High ISO Grain actually Looks Good!

Discussion in 'Digital Photography' started by Garvin Yee, Mar 3, 2013.

  1. Garvin Yee

    Garvin Yee Guest

    Garvin Yee, Mar 3, 2013
    #1
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  2. Garvin Yee

    MC Guest

    Garvin Yee wrote:

    >
    > I often shoot at 1600, or the highest ISO
    > setting "H", on my Canon 40D, because I usually
    > don't like the effect of the flash.
    >
    > But surprisingly, the added grain is not bad
    > at all, and in fact I actually like it! It gives
    > more of a traditional, analog feel to the pics!


    There is"grain" and there is noisy. Film grain can (not always) add to
    the atmosphere of a photograph. However, sensor noise does, most of
    the time, just look...well...noisy.
    Having said that, the Canon 40D is not that noisy at high ISOs. Better
    than most of that generation of camera.

    MC
    MC, Mar 3, 2013
    #2
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  3. Garvin Yee

    Garvin Yee Guest

    On 3/3/2013 7:00 AM, MC wrote:
    > Garvin Yee wrote:
    >
    >>
    >> I often shoot at 1600, or the highest ISO
    >> setting "H", on my Canon 40D, because I usually
    >> don't like the effect of the flash.
    >>
    >> But surprisingly, the added grain is not bad
    >> at all, and in fact I actually like it! It gives
    >> more of a traditional, analog feel to the pics!

    >
    > There is"grain" and there is noisy. Film grain can (not always) add to
    > the atmosphere of a photograph. However, sensor noise does, most of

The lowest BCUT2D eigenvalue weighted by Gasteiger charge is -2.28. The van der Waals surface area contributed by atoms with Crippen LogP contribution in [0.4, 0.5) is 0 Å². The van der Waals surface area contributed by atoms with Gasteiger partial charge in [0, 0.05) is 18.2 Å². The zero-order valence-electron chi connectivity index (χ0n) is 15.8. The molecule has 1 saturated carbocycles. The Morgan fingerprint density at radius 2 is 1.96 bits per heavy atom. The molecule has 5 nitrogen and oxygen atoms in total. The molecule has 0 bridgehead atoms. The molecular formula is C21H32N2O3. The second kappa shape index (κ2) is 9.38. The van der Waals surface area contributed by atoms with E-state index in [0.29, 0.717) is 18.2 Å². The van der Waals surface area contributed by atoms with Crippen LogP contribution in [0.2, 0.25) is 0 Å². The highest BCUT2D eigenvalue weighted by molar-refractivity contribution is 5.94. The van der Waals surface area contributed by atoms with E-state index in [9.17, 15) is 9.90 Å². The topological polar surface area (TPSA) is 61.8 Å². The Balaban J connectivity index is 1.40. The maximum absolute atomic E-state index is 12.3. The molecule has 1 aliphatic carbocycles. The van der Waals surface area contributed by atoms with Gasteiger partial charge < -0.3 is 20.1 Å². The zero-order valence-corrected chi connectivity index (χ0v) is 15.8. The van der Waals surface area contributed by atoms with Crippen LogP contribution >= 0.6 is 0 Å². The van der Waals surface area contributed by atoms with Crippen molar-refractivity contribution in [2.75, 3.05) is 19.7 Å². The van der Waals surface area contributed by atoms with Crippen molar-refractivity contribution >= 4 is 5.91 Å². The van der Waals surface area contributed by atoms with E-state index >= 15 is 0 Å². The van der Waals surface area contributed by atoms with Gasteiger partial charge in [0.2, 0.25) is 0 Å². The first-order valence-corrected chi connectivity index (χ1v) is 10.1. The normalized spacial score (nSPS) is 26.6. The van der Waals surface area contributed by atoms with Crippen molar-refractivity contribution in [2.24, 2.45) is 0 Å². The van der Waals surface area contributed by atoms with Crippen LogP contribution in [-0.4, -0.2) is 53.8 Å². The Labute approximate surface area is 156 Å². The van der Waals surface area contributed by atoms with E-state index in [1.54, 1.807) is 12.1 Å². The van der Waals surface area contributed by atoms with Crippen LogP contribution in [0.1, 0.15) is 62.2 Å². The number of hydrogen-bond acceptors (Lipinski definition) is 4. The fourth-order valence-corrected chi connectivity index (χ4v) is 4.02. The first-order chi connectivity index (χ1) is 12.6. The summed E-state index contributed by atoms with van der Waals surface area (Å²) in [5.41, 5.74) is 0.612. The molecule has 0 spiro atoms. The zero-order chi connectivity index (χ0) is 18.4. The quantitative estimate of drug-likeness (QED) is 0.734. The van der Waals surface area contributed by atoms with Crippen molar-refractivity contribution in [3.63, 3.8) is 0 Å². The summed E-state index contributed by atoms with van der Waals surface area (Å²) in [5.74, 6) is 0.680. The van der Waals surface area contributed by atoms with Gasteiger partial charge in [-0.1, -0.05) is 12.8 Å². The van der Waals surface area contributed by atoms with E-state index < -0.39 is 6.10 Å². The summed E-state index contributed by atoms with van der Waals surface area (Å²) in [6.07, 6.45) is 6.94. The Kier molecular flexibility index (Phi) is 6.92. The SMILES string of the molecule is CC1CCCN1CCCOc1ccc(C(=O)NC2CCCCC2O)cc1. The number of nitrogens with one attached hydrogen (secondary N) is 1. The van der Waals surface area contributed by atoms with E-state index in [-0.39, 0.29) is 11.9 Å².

> the time, just look...well...noisy.
    > Having said that, the Canon 40D is not that noisy at high ISOs. Better
    > than most of that generation of camera.
    >


    Well, I can see the higher ISO noise better when
    I adjust the brightness and contrast in photoshop, but
    as I said, the noise looks fine to me, and actually
    good in some cases.


    --
    http://www.flickr.com/photos/34735015@N03/sets/72157623566520134/show/
    http://fineartamerica.com/profiles/garvin-yee.html
    Garvin Yee, Mar 3, 2013
    #3
  4. In article <kgvcjs$2o7$>,
    Garvin Yee <> wrote:

    > I often shoot at 1600, or the highest ISO
    > setting "H", on my Canon 40D, because I usually
    > don't like the effect of the flash.
    >
    > But surprisingly, the added grain is not bad
    > at all, and in fact I actually like it! It gives
    > more of a traditional, analog feel to the pics!


    That depends on the camera. The sensor linearity goes bad at high ISO
    so you're lucky to have a camera where the RGB channels stay aligned.
    Many cameras will have color casts that vary between shadows and
    highlights. My T3i starts looking bad above ISO 1000, especially if the
    white balance needs correction.

    I recently bought a Canon 480ex II to solve the dark room problem and I